Modeling of powder bed deformation in the binder jetting technology

D. Olumor 2,
E. Torresani 2,
E. Olevsky 2

1 I. M. Frantsevich Institute for Problems of Materials Science of the NAS of Ukraine, Krzhizhanovsky str., 3, Kyiv, 03142, Ukraine
2 San Diego State University, 5500 Campanile Dr,, San Diego, CA 92182

Powder Metallurgy - Kiev: Frantsevich Institute for Problems of Materials Science NASU, 2022, #01/02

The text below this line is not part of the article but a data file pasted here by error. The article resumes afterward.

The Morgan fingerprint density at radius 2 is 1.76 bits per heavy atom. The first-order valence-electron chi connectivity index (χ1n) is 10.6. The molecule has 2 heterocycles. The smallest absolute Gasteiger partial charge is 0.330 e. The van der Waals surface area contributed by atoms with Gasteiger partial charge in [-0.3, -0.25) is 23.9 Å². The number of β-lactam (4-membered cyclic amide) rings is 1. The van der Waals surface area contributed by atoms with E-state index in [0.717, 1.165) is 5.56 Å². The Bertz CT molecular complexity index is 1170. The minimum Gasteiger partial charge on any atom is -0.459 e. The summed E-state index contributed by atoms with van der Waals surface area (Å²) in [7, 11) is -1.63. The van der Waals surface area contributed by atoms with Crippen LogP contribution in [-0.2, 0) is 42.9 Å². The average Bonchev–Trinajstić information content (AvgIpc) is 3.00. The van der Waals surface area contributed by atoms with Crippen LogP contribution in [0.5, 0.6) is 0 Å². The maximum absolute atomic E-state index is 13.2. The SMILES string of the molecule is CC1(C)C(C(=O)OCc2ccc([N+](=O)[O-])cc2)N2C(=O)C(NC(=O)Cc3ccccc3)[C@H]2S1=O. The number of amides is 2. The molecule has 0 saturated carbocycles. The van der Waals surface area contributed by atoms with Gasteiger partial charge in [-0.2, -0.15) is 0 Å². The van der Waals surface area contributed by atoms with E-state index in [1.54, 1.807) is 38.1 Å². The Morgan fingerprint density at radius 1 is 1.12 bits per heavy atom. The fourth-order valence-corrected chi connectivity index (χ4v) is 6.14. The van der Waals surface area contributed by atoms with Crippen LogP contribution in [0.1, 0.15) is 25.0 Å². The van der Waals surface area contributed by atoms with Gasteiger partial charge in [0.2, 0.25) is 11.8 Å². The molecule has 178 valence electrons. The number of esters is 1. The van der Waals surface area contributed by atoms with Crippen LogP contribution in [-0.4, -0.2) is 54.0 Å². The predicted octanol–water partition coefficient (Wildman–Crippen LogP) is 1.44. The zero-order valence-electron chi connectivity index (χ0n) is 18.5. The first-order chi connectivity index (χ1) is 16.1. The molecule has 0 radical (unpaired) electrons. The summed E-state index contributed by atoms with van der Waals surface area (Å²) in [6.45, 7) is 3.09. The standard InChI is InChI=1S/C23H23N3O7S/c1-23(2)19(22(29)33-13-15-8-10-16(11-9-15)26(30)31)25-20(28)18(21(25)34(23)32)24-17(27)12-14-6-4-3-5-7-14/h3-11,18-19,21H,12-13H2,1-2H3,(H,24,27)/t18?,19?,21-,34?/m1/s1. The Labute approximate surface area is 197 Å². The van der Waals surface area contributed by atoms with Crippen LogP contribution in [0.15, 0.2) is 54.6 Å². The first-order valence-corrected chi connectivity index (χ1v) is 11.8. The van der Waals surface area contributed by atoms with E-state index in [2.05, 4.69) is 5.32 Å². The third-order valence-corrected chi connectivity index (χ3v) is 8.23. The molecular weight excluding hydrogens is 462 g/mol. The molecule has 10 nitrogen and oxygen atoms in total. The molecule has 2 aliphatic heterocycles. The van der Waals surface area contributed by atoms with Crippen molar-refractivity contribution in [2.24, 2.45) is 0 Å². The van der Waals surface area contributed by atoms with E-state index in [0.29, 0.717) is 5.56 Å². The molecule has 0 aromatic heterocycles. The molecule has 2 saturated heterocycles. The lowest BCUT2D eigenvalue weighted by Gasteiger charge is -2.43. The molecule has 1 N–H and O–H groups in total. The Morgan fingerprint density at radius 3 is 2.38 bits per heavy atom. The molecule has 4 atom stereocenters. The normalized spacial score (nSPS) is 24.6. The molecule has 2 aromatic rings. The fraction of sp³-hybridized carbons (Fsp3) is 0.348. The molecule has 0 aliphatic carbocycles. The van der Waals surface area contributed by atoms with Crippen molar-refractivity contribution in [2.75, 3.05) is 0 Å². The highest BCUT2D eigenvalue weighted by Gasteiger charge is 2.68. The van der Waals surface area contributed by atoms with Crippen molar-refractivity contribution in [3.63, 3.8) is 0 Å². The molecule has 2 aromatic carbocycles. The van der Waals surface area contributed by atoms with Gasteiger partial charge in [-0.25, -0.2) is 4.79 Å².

Discrete element modeling of granular media with the binder jetting additive technology is discussed. The main specific feature of this technology is additive buildup of green bodies with thin powder layers that are bonded together with a binder deposited on the areas that correspond to the preset shape of the green body. The technology requires that thickness of the added powder layers is less than three particle diameters. This leads to size effects and precludes the application of continuum modeling. Discrete powder modeling allows the particle rearrangement in powder deposition and spreading in thin layers to be predicted and the density redistribution and shear strains in the powder layers to be evaluated. To provide uniformity of the additive layers, the powder is spread with a blade moving along the powder bed. Distortions of the bonded subsurface elements of the powder bed depend on the blade width: wide blades produce more significant distortions than narrow ones. An empirical equation that relates the distortion of thin-wall green-body elements to the blade width and powder layer thickness in the spreading process is proposed. The distortion is shown to be directly proportional to the amount of the powder removed by spreading with the blade and inversely proportional to the thickness of the added layer. The effect of powder deposition parameters on density distribution in the powder bed is studied. The modeling results are compared with experimental data from binder jetting of ceramic green bodies. All calculations are made with the Open Source Bullet Physics SDK library to model the deformation of granulated media, allowing for friction and energy dissipation in powder particle interactions.